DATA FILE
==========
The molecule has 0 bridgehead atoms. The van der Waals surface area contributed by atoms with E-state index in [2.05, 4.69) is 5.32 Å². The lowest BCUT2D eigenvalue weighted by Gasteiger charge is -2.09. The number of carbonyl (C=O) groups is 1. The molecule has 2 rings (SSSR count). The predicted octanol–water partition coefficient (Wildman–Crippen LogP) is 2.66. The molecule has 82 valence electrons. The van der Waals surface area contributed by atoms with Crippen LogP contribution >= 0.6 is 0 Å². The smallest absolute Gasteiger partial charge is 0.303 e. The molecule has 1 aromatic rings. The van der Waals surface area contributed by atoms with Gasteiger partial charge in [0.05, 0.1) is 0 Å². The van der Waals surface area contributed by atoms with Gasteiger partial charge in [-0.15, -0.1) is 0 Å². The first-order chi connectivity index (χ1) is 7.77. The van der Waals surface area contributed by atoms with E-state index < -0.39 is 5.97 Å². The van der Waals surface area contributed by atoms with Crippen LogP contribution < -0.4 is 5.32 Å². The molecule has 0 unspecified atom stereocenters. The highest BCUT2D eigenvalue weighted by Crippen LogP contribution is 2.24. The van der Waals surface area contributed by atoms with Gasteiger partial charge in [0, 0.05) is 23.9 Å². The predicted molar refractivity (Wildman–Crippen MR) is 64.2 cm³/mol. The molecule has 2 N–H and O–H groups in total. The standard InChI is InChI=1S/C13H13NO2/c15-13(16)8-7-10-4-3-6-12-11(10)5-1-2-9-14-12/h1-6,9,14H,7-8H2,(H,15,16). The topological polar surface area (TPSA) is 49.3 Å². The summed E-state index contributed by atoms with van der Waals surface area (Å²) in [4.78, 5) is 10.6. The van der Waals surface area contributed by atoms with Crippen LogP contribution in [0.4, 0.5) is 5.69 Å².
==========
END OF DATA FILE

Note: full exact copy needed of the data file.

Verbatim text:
The molecule has 0 bridgehead atoms. The van der Waals surface area contributed by atoms with E-state index in [2.05, 4.69) is 5.32 Å². The lowest BCUT2D eigenvalue weighted by Gasteiger charge is -2.09. The number of carbonyl (C=O) groups is 1. The molecule has 2 rings (SSSR count). The predicted octanol–water partition coefficient (Wildman–Crippen LogP) is 2.66. The molecule has 82 valence electrons. The van der Waals surface area contributed by atoms with Crippen LogP contribution >= 0.6 is 0 Å². The smallest absolute Gasteiger partial charge is 0.303 e. The molecule has 1 aromatic rings. The van der Waals surface area contributed by atoms with Gasteiger partial charge in [0.05, 0.1) is 0 Å². The van der Waals surface area contributed by atoms with Gasteiger partial charge in [-0.15, -0.1) is 0 Å². The first-order chi connectivity index (χ1) is 7.77. The van der Waals surface area contributed by atoms with E-state index < -0.39 is 5.97 Å². The van der Waals surface area contributed by atoms with Crippen LogP contribution < -0.4 is 5.32 Å². The molecule has 0 unspecified atom stereocenters. The highest BCUT2D eigenvalue weighted by Crippen LogP contribution is 2.24. The van der Waals surface area contributed by atoms with Gasteiger partial charge in [0, 0.05) is 23.9 Å². The predicted molar refractivity (Wildman–Crippen MR) is 64.2 cm³/mol. The molecule has 2 N–H and O–H groups in total. The standard InChI is InChI=1S/C13H13NO2/c15-13(16)8-7-10-4-3-6-12-11(10)5-1-2-9-14-12/h1-6,9,14H,7-8H2,(H,15,16). The topological polar surface area (TPSA) is 49.3 Å². The summed E-state index contributed by atoms with van der Waals surface area (Å²) in [4.78, 5) is 10.6. The van der Waals surface area contributed by atoms with Crippen LogP contribution in [0.4, 0.5) is 5.69 Å².